(CNSNews.com) – Saudi leaders on Thursday blamed Iran for recent drone attacks by its Houthi allies on oil installations in the kingdom, and a newspaper close to the government said in a front-page editorial it was time for “surgical” strikes against the Iranian regime.
Arab News said the pipeline attacks and damage caused to oil tankers near the Persian Gulf early this week “were aimed at subverting the world economy by hitting directly at the lifeline of today’s world of commerce.”
“Tehran should not get away with any more intimidation, or be allowed to threaten global stability,” it said, calling for “surgical strikes” as the next “logical step.”
“In the considered view of this newspaper, there has to be deterrent and punitive action in order for Iran to know that no sinister act will go unpunished; that action, in our opinion, should be a calculated surgical strike.”
The Saudi daily did not directly say it thought the U.S. should carry out such strikes, but suggested as much, recalling the U.S. cruise missile strikes in 2017 and 2018 ordered by President Trump in response to chemical weapons attacks blamed on the Assad regime.
“The U.S. has set a precedent, and it had a telling effect: The Trump strikes on Syria when the Assad regime used Sarin gas against its people,” it said.
Arab News also recalled that more than a decade ago, then King Abdullah had called on the U.S., in reference to Iran, to “cut off the head of the snake.”
(According to a classified cable from the U.S. Embassy in Riyadh, released by WikiLeaks, a Saudi ambassador told a U.S. diplomat in 2008 that Abdullah had frequently urged “the U.S. to attack Iran and so put an end to its nuclear weapons program.” The ambassador said the king had urged the U.S. “to cut off the head of the snake.” Abdullah died in 2015.)
The Saudi and Iranian regimes do not hide their loathing for each other, and on Thursday the Saudi foreign and deputy defense ministers accused Iran of using its Houthi allies in Yemen to attack the kingdom.
Saudi warplanes on Thursday carried out fresh air strikes against Houthi targets in Yemen, after the Iranian-backed Shi’ite militia claimed responsibility for two drone attacks Tuesday on the kingdom’s crucial East-West pipeline.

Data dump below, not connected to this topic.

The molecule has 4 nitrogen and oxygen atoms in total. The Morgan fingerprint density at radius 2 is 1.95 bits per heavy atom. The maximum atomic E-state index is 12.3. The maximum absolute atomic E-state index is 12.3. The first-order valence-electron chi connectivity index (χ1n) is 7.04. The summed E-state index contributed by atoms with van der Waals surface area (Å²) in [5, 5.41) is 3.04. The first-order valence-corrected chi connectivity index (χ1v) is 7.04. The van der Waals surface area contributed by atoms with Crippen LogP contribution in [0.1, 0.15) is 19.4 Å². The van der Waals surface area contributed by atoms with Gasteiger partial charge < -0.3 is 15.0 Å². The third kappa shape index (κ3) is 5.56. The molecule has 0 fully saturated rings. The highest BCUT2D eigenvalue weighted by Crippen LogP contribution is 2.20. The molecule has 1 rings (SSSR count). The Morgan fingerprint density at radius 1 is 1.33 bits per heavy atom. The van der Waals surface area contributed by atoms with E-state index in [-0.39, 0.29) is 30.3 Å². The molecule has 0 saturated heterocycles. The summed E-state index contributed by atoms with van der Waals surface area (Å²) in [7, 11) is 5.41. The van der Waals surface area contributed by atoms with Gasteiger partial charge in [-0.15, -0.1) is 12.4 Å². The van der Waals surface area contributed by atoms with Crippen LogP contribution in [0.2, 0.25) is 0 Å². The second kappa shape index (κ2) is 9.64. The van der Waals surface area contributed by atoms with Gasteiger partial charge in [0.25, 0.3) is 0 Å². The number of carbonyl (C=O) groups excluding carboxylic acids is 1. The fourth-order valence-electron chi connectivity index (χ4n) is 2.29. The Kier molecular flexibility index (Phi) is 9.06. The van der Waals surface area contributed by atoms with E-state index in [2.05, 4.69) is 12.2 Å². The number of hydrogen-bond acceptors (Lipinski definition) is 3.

The pipeline carries from the oil-rich Eastern Province to the Red Sea, as an alternative to shipping oil through the Persian Gulf and its Strait of Hormuz chokepoint.
The pipeline was briefly shut down but was reported to be fully operating again on Thursday.
A Saudi-led coalition first launched air strikes against the Houthis in 2015, in support of Yemen’s internationally-recognized government. The conflict has been costly and triggered a grave humanitarian crisis, and U.S. lawmakers have been trying without success to end U.S. military support for the Saudi campaign.
Deputy Defense Minister Khalid Bin Salman said on Twitter the drone attacks showed that the Houthis were “merely a tool that Iran’s regime uses to implement its expansionist agenda in the region.”
He charged that the attacks on the pipeline were “ordered by the regime in Tehran.”
Khalid, a former ambassador to Washington, is a son of King Salman and younger brother of the heir apparent, Crown Prince Mohammed bin Salman, who is also defense minister.
On his Twitter feed, Foreign Minister Adel bin Ahmed Al-Jubeir said the Houthis were “an indivisible part of Iran’s Revolutionary Guard Corps (IRGC) and subject to the IRGC’s orders.”
The stepped-up rhetoric from Riyadh comes at a time of increased tensions in the region, following U.S. warnings of threatening behavior by Iran and its proxies, directed at U.S. interests and possibly at U.S. troops in Iraq.
The administration then sped up the deployment of an aircraft carrier strike group to the region, and strategic bombers were sent to Qatar.